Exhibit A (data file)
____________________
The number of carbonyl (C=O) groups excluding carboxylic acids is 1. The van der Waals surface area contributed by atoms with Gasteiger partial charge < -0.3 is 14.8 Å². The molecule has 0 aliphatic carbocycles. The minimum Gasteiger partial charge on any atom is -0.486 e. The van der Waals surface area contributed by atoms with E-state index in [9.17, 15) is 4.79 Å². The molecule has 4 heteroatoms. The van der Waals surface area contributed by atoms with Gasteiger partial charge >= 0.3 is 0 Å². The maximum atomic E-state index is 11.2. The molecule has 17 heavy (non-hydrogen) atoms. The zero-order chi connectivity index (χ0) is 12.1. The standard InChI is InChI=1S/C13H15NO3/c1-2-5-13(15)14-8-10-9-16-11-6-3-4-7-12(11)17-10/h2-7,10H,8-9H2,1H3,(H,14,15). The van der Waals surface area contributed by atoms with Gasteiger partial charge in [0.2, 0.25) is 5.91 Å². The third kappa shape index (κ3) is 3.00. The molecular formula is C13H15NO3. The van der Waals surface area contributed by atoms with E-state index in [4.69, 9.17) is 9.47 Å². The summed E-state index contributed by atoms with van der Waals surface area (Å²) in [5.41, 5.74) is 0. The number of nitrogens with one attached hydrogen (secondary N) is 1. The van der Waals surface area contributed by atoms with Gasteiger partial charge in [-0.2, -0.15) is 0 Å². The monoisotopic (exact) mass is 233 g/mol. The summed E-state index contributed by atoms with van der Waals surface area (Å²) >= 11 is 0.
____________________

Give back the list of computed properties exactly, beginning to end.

The number of carbonyl (C=O) groups excluding carboxylic acids is 1. The van der Waals surface area contributed by atoms with Gasteiger partial charge < -0.3 is 14.8 Å². The molecule has 0 aliphatic carbocycles. The minimum Gasteiger partial charge on any atom is -0.486 e. The van der Waals surface area contributed by atoms with E-state index in [9.17, 15) is 4.79 Å². The molecule has 4 heteroatoms. The van der Waals surface area contributed by atoms with Gasteiger partial charge >= 0.3 is 0 Å². The maximum atomic E-state index is 11.2. The molecule has 17 heavy (non-hydrogen) atoms. The zero-order chi connectivity index (χ0) is 12.1. The standard InChI is InChI=1S/C13H15NO3/c1-2-5-13(15)14-8-10-9-16-11-6-3-4-7-12(11)17-10/h2-7,10H,8-9H2,1H3,(H,14,15). The van der Waals surface area contributed by atoms with Gasteiger partial charge in [0.2, 0.25) is 5.91 Å². The third kappa shape index (κ3) is 3.00. The molecular formula is C13H15NO3. The van der Waals surface area contributed by atoms with E-state index in [4.69, 9.17) is 9.47 Å². The summed E-state index contributed by atoms with van der Waals surface area (Å²) in [5.41, 5.74) is 0. The number of nitrogens with one attached hydrogen (secondary N) is 1. The van der Waals surface area contributed by atoms with Gasteiger partial charge in [-0.2, -0.15) is 0 Å². The monoisotopic (exact) mass is 233 g/mol. The summed E-state index contributed by atoms with van der Waals surface area (Å²) >= 11 is 0.